Heineken Cuts Profit Outlook as Central European Sales Slide

Heineken NV (HEIA), the world’s third-biggest brewer, cut its outlook for full-year profit after third-quarter sales missed estimates amid weak consumption by beer drinkers in central and eastern Europe, raising concern about demand across the industry.

Net profit will show a low single-digit percentage decline, Amsterdam-based Heineken said today, having previously forecast a result “broadly in line” with 2012. The shares fell as much as 5.7 percent, the steepest drop since April 24.

The forecast cut represents a further blow for the brewer, which lowered its expectations for sales growth in April. Third-quarter volume was lower than expected, the company said, weighed down by weak economies in countries such as Romania and Greece. Heineken also cited “delayed” improvements in its main developing markets, which include Nigeria and Mexico.

“Today’s miss is certainly disappointing,” said Jonathan Fyfe, an analyst at Mirabaud in London. “The broad-based nature of the miss also reads negatively for the rest of the sector.”

Heineken was down 5.2 percent at 50.05 euros at 12:34 p.m. in Amsterdam trading. Anheuser-Busch InBev NV fell 1.2 percent in Brussels, while Carlsberg A/S (CARLB) slid 2.7 percent in Copenhagen.

Photographer: Simon Dawson/Bloomberg

Bottles of Heineken NV lager are displayed for sale in the 'beers, wines & spirits' aisle of a supermarket in Slough. Close

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Photographer: Simon Dawson/Bloomberg

Bottles of Heineken NV lager are displayed for sale in the 'beers, wines & spirits' aisle of a supermarket in Slough.

Heineken’s so-called consolidated organic beer volume fell 3 percent in the third quarter, missing the median estimate of nine analysts surveyed by Bloomberg for a 2 percent decline.

Volume in central and eastern Europe fell 8 percent, hurt by bad weather and crackdowns on beer advertising in Russia. SABMiller Plc (SAB) last week also reported difficult business conditions in Russia, where Carlsberg is the biggest brewer. Carlsberg is due to report third-quarter results Nov. 13.

Emerging Markets

“We didn’t expect such a negative development” in the region, Rene Hooft Graafland, chief financial officer of Heineken, said today on a call with analysts.

Consumer-goods companies including Unilever, Nestle SA and Diageo Plc have reported slowdowns in emerging markets from China to Brazil, previously seen as a foil to waning demand in more developed markets such as Europe and the U.S.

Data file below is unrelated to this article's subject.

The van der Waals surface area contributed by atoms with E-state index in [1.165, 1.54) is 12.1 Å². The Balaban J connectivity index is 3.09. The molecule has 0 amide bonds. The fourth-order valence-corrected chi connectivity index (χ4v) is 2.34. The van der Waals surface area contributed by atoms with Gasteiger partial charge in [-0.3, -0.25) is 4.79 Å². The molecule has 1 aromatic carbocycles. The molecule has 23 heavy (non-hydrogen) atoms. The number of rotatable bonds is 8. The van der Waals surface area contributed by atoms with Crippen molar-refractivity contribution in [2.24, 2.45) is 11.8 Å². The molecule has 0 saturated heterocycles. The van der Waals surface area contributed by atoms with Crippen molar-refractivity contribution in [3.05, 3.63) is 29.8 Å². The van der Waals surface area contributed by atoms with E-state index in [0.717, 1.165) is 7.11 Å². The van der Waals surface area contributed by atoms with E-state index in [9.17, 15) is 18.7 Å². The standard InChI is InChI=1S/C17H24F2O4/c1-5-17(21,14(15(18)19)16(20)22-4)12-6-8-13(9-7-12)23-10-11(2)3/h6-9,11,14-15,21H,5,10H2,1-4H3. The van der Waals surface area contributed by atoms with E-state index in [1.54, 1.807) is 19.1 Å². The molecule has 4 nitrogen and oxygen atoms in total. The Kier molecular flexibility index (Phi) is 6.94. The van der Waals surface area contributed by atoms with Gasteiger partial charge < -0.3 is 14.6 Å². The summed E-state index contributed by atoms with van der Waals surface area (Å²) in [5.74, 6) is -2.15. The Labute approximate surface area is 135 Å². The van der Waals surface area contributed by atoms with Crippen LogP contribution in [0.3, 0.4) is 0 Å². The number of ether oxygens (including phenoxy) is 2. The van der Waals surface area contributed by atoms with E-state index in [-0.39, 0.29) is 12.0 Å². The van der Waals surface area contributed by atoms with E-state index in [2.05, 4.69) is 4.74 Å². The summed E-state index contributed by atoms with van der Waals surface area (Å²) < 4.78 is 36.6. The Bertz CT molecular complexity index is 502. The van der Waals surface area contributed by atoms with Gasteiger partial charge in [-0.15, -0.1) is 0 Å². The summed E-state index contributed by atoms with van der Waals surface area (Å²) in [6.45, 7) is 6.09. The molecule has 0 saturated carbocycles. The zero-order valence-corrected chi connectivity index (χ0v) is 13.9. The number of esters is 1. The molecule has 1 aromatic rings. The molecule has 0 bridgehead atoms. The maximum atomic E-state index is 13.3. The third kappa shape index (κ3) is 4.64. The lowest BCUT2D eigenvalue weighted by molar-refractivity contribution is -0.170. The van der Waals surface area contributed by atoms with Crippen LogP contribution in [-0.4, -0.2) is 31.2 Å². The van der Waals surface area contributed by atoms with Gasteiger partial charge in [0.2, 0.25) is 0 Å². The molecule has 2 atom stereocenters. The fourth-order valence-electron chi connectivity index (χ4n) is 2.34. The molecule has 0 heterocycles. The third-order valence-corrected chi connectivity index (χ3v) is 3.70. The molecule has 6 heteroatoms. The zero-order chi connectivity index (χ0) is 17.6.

“We were expecting a better development in key developing markets like Mexico and Nigeria,” Hooft Graafland said. “Given the strong fundamentals we were thinking they’d start picking up in the second half of the year and we don’t see that yet. The pickup will come, I’m convinced, but not yet.”

Organic beer volume in Africa and the Middle East fell 2 percent, with non-beer volume dropping more than 10 percent. Social unrest in Egypt and the Democratic Republic of Congo hurt sales, as well as economic pressures in Nigeria, the continent’s second-biggest beer market.

‘Under Pressure’

“I knew they were under pressure in Egypt and that Africa wasn’t performing as they hoped, but I’m surprised they downgraded their guidance,” said Trevor Stirling, an analyst at Sanford C. Bernstein in London. Africa is a traditionally profitable region for the company.

Western European volume rose 2 percent as better weather and new products spurred consumer demand in markets including the U.K. and Netherlands. Volume in the Americas slid 2 percent, weighed down by a slight decline in Mexico, where Heineken owns Fomento Economico Mexicano SAB (FMX), or Femsa.

Heineken last year agreed to buy its joint venture partner Fraser & Neave Ltd.’s 40 percent stake in Asia Pacific Breweries for about S$5.6 billion ($4.5 billion). APB is not yet consolidated into organic growth figures, though Heineken said it continues to perform “on a very strong note.”

Cost Cuts

Heineken said it will “intensify” cost-cutting across Europe to try and offset its projected profit decline. The cuts will cost 70 million euros in the second half, which will generate benefits from 2014 onwards.

The brewer said currency shifts will cut adjusted net profit by about 40 million euros this year compared with a previous estimate of 25 million euros. It cited the euro’s strength against sterling, the Mexican peso, Nigerian naira, Russian ruble and Brazilian real.

Heineken’s net profit forecast excludes some items, the impact of currency swings and merger activity.

To contact the reporter on this story: Clementine Fletcher in London at cfletcher5@bloomberg.net

To contact the editor responsible for this story: Celeste Perri at cperri@bloomberg.net

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